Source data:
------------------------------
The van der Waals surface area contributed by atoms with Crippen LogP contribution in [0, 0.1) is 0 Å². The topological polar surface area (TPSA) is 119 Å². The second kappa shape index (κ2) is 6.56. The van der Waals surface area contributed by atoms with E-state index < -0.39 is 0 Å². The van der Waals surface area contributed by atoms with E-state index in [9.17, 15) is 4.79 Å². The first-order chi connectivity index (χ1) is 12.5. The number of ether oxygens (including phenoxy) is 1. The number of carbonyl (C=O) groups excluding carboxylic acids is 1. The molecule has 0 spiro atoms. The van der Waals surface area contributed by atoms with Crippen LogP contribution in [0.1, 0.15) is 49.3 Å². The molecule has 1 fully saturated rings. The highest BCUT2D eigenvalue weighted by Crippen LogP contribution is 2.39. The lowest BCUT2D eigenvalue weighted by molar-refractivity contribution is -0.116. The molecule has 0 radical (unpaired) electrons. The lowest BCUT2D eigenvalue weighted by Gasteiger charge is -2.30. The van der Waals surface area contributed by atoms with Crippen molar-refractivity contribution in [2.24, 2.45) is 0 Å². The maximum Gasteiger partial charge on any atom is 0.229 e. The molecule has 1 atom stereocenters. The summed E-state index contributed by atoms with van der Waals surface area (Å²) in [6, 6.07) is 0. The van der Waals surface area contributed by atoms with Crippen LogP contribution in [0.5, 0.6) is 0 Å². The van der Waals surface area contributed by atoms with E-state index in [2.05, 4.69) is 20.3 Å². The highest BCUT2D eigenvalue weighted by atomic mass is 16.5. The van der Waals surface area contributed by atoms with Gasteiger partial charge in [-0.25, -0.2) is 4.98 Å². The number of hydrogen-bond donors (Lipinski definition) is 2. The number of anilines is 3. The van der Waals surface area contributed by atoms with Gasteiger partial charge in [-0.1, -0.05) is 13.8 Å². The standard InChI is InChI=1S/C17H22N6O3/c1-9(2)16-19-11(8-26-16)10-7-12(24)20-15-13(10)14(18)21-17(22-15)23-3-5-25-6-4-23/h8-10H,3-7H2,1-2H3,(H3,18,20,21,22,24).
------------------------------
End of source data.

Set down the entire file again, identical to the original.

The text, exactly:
The van der Waals surface area contributed by atoms with Crippen LogP contribution in [0, 0.1) is 0 Å². The topological polar surface area (TPSA) is 119 Å². The second kappa shape index (κ2) is 6.56. The van der Waals surface area contributed by atoms with E-state index < -0.39 is 0 Å². The van der Waals surface area contributed by atoms with E-state index in [9.17, 15) is 4.79 Å². The first-order chi connectivity index (χ1) is 12.5. The number of ether oxygens (including phenoxy) is 1. The number of carbonyl (C=O) groups excluding carboxylic acids is 1. The molecule has 0 spiro atoms. The van der Waals surface area contributed by atoms with Crippen LogP contribution in [0.1, 0.15) is 49.3 Å². The molecule has 1 fully saturated rings. The highest BCUT2D eigenvalue weighted by Crippen LogP contribution is 2.39. The lowest BCUT2D eigenvalue weighted by molar-refractivity contribution is -0.116. The molecule has 0 radical (unpaired) electrons. The lowest BCUT2D eigenvalue weighted by Gasteiger charge is -2.30. The van der Waals surface area contributed by atoms with Crippen molar-refractivity contribution in [2.24, 2.45) is 0 Å². The maximum Gasteiger partial charge on any atom is 0.229 e. The molecule has 1 atom stereocenters. The summed E-state index contributed by atoms with van der Waals surface area (Å²) in [6, 6.07) is 0. The van der Waals surface area contributed by atoms with Crippen LogP contribution in [0.5, 0.6) is 0 Å². The van der Waals surface area contributed by atoms with E-state index in [2.05, 4.69) is 20.3 Å². The highest BCUT2D eigenvalue weighted by atomic mass is 16.5. The van der Waals surface area contributed by atoms with Gasteiger partial charge in [-0.25, -0.2) is 4.98 Å². The number of hydrogen-bond donors (Lipinski definition) is 2. The number of anilines is 3. The van der Waals surface area contributed by atoms with Gasteiger partial charge in [-0.1, -0.05) is 13.8 Å². The standard InChI is InChI=1S/C17H22N6O3/c1-9(2)16-19-11(8-26-16)10-7-12(24)20-15-13(10)14(18)21-17(22-15)23-3-5-25-6-4-23/h8-10H,3-7H2,1-2H3,(H3,18,20,21,22,24).